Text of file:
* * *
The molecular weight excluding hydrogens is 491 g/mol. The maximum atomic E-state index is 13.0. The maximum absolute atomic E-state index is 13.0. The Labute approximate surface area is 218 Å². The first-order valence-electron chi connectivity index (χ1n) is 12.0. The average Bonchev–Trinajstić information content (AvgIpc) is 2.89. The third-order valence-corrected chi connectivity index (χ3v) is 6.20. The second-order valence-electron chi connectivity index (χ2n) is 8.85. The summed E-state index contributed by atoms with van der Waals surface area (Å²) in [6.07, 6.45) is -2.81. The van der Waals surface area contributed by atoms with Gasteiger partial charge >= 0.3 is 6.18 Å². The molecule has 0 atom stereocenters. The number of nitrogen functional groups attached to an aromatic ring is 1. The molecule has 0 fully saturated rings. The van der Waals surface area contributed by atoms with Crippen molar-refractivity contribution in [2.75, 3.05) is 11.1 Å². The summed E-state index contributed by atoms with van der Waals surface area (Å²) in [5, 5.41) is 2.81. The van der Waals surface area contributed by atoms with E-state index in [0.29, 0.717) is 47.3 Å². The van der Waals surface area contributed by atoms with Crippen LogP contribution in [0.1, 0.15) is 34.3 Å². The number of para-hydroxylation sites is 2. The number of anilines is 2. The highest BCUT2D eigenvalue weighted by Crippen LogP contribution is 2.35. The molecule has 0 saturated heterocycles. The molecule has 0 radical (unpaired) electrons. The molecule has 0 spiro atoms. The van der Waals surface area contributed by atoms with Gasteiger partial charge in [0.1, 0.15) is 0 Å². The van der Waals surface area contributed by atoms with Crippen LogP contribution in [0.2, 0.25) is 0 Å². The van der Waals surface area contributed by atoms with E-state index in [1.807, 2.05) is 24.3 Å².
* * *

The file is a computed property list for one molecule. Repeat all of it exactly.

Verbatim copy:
The molecular weight excluding hydrogens is 491 g/mol. The maximum atomic E-state index is 13.0. The maximum absolute atomic E-state index is 13.0. The Labute approximate surface area is 218 Å². The first-order valence-electron chi connectivity index (χ1n) is 12.0. The average Bonchev–Trinajstić information content (AvgIpc) is 2.89. The third-order valence-corrected chi connectivity index (χ3v) is 6.20. The second-order valence-electron chi connectivity index (χ2n) is 8.85. The summed E-state index contributed by atoms with van der Waals surface area (Å²) in [6.07, 6.45) is -2.81. The van der Waals surface area contributed by atoms with Gasteiger partial charge >= 0.3 is 6.18 Å². The molecule has 0 atom stereocenters. The number of nitrogen functional groups attached to an aromatic ring is 1. The molecule has 0 fully saturated rings. The van der Waals surface area contributed by atoms with Crippen molar-refractivity contribution in [2.75, 3.05) is 11.1 Å². The summed E-state index contributed by atoms with van der Waals surface area (Å²) in [5, 5.41) is 2.81. The van der Waals surface area contributed by atoms with E-state index in [0.29, 0.717) is 47.3 Å². The van der Waals surface area contributed by atoms with Crippen LogP contribution in [0.1, 0.15) is 34.3 Å². The number of para-hydroxylation sites is 2. The number of anilines is 2. The highest BCUT2D eigenvalue weighted by Crippen LogP contribution is 2.35. The molecule has 0 saturated heterocycles. The molecule has 0 radical (unpaired) electrons. The molecule has 0 spiro atoms. The van der Waals surface area contributed by atoms with Gasteiger partial charge in [0.1, 0.15) is 0 Å². The van der Waals surface area contributed by atoms with Crippen LogP contribution in [0.2, 0.25) is 0 Å². The van der Waals surface area contributed by atoms with E-state index in [1.807, 2.05) is 24.3 Å².